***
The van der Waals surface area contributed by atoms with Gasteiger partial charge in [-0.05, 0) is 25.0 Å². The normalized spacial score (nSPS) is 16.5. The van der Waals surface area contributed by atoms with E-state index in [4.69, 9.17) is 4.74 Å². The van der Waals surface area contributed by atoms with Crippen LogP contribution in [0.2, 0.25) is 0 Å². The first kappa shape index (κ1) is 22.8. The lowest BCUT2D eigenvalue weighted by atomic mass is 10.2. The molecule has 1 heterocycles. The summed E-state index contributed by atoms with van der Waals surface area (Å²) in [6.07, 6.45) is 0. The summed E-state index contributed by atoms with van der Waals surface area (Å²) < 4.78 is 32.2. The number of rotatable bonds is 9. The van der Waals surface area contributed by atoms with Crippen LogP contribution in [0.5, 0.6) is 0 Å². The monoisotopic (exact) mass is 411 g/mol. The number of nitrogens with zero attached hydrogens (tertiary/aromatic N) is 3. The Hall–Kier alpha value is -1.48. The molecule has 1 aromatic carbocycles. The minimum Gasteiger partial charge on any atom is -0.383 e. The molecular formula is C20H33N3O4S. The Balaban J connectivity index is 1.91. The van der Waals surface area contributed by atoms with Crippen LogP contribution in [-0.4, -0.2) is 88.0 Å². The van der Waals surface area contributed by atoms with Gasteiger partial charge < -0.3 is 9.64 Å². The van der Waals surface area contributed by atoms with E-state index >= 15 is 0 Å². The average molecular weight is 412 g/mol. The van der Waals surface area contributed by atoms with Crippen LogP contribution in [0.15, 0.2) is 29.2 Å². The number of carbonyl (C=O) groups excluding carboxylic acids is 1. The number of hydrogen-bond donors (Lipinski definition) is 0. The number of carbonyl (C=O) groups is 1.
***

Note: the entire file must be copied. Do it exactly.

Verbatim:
The van der Waals surface area contributed by atoms with Gasteiger partial charge in [-0.05, 0) is 25.0 Å². The normalized spacial score (nSPS) is 16.5. The van der Waals surface area contributed by atoms with E-state index in [4.69, 9.17) is 4.74 Å². The van der Waals surface area contributed by atoms with Crippen LogP contribution in [0.2, 0.25) is 0 Å². The first kappa shape index (κ1) is 22.8. The lowest BCUT2D eigenvalue weighted by atomic mass is 10.2. The molecule has 1 heterocycles. The summed E-state index contributed by atoms with van der Waals surface area (Å²) in [6.07, 6.45) is 0. The summed E-state index contributed by atoms with van der Waals surface area (Å²) < 4.78 is 32.2. The number of rotatable bonds is 9. The van der Waals surface area contributed by atoms with Crippen LogP contribution in [0.5, 0.6) is 0 Å². The monoisotopic (exact) mass is 411 g/mol. The number of nitrogens with zero attached hydrogens (tertiary/aromatic N) is 3. The Hall–Kier alpha value is -1.48. The molecule has 1 aromatic carbocycles. The minimum Gasteiger partial charge on any atom is -0.383 e. The molecular formula is C20H33N3O4S. The Balaban J connectivity index is 1.91. The van der Waals surface area contributed by atoms with Crippen LogP contribution in [-0.4, -0.2) is 88.0 Å². The van der Waals surface area contributed by atoms with Gasteiger partial charge < -0.3 is 9.64 Å². The van der Waals surface area contributed by atoms with E-state index >= 15 is 0 Å². The average molecular weight is 412 g/mol. The van der Waals surface area contributed by atoms with Crippen LogP contribution in [0.15, 0.2) is 29.2 Å². The number of carbonyl (C=O) groups excluding carboxylic acids is 1. The number of hydrogen-bond donors (Lipinski definition) is 0. The number of carbonyl (C=O) groups is 1.